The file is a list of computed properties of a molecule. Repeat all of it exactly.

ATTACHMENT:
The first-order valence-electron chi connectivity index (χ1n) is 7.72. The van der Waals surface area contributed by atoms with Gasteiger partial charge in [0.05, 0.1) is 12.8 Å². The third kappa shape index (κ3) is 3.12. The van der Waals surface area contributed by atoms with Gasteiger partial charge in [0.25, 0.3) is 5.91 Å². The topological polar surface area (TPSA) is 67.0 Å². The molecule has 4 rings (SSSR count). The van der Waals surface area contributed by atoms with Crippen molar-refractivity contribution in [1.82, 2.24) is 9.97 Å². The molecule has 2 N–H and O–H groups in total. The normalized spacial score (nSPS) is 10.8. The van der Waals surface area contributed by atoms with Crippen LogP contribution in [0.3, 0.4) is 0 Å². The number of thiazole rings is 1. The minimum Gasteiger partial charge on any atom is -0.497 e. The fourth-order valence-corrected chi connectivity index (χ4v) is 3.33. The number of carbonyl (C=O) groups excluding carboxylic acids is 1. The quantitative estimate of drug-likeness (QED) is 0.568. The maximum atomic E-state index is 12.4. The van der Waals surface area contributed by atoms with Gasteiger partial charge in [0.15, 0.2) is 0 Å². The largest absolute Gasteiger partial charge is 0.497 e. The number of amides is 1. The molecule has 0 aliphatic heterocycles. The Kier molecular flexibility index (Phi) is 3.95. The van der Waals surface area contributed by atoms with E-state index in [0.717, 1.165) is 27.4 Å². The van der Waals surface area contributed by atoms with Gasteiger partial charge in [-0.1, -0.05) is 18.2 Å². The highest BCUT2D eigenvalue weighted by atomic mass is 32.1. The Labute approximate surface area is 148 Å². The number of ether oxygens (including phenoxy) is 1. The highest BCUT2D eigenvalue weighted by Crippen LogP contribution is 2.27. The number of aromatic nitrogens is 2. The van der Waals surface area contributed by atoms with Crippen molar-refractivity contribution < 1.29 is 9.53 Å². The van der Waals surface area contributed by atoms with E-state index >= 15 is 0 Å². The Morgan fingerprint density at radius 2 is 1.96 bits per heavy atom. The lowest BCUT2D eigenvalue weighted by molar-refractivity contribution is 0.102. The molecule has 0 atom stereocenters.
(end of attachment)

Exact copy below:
The first-order valence-electron chi connectivity index (χ1n) is 7.72. The van der Waals surface area contributed by atoms with Gasteiger partial charge in [0.05, 0.1) is 12.8 Å². The third kappa shape index (κ3) is 3.12. The van der Waals surface area contributed by atoms with Gasteiger partial charge in [0.25, 0.3) is 5.91 Å². The topological polar surface area (TPSA) is 67.0 Å². The molecule has 4 rings (SSSR count). The van der Waals surface area contributed by atoms with Crippen molar-refractivity contribution in [1.82, 2.24) is 9.97 Å². The molecule has 2 N–H and O–H groups in total. The normalized spacial score (nSPS) is 10.8. The van der Waals surface area contributed by atoms with Crippen LogP contribution in [0.3, 0.4) is 0 Å². The number of thiazole rings is 1. The minimum Gasteiger partial charge on any atom is -0.497 e. The fourth-order valence-corrected chi connectivity index (χ4v) is 3.33. The number of carbonyl (C=O) groups excluding carboxylic acids is 1. The quantitative estimate of drug-likeness (QED) is 0.568. The maximum atomic E-state index is 12.4. The van der Waals surface area contributed by atoms with Gasteiger partial charge in [0.15, 0.2) is 0 Å². The largest absolute Gasteiger partial charge is 0.497 e. The number of amides is 1. The molecule has 0 aliphatic heterocycles. The Kier molecular flexibility index (Phi) is 3.95. The van der Waals surface area contributed by atoms with E-state index in [0.717, 1.165) is 27.4 Å². The van der Waals surface area contributed by atoms with Gasteiger partial charge in [-0.1, -0.05) is 18.2 Å². The highest BCUT2D eigenvalue weighted by atomic mass is 32.1. The Labute approximate surface area is 148 Å². The number of ether oxygens (including phenoxy) is 1. The highest BCUT2D eigenvalue weighted by Crippen LogP contribution is 2.27. The number of aromatic nitrogens is 2. The van der Waals surface area contributed by atoms with Crippen molar-refractivity contribution < 1.29 is 9.53 Å². The van der Waals surface area contributed by atoms with E-state index >= 15 is 0 Å². The Morgan fingerprint density at radius 2 is 1.96 bits per heavy atom. The lowest BCUT2D eigenvalue weighted by molar-refractivity contribution is 0.102. The molecule has 0 atom stereocenters.